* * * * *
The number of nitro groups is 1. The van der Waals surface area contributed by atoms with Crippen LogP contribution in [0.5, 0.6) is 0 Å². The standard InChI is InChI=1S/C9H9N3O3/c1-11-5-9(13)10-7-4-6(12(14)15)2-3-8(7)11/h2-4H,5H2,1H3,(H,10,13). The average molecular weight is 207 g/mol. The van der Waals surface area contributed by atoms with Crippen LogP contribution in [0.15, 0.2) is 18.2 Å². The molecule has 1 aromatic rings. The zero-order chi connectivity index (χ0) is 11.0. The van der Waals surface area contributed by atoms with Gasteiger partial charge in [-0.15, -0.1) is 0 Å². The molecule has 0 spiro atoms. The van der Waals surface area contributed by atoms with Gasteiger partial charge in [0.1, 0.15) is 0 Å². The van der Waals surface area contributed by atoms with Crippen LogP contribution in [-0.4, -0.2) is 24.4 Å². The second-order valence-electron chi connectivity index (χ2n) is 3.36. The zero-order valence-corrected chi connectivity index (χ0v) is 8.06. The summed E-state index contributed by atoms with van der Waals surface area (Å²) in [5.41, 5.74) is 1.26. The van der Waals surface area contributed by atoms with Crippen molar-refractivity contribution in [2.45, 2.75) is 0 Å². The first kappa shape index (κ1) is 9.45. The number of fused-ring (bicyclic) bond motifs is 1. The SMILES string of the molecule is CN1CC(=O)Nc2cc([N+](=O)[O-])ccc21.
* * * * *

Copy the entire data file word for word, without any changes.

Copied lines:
The number of nitro groups is 1. The van der Waals surface area contributed by atoms with Crippen LogP contribution in [0.5, 0.6) is 0 Å². The standard InChI is InChI=1S/C9H9N3O3/c1-11-5-9(13)10-7-4-6(12(14)15)2-3-8(7)11/h2-4H,5H2,1H3,(H,10,13). The average molecular weight is 207 g/mol. The van der Waals surface area contributed by atoms with Crippen LogP contribution in [0.15, 0.2) is 18.2 Å². The molecule has 1 aromatic rings. The zero-order chi connectivity index (χ0) is 11.0. The van der Waals surface area contributed by atoms with Gasteiger partial charge in [-0.15, -0.1) is 0 Å². The molecule has 0 spiro atoms. The van der Waals surface area contributed by atoms with Gasteiger partial charge in [0.1, 0.15) is 0 Å². The van der Waals surface area contributed by atoms with Crippen LogP contribution in [-0.4, -0.2) is 24.4 Å². The second-order valence-electron chi connectivity index (χ2n) is 3.36. The zero-order valence-corrected chi connectivity index (χ0v) is 8.06. The summed E-state index contributed by atoms with van der Waals surface area (Å²) in [5.41, 5.74) is 1.26. The van der Waals surface area contributed by atoms with Crippen molar-refractivity contribution in [2.45, 2.75) is 0 Å². The first kappa shape index (κ1) is 9.45. The number of fused-ring (bicyclic) bond motifs is 1. The SMILES string of the molecule is CN1CC(=O)Nc2cc([N+](=O)[O-])ccc21.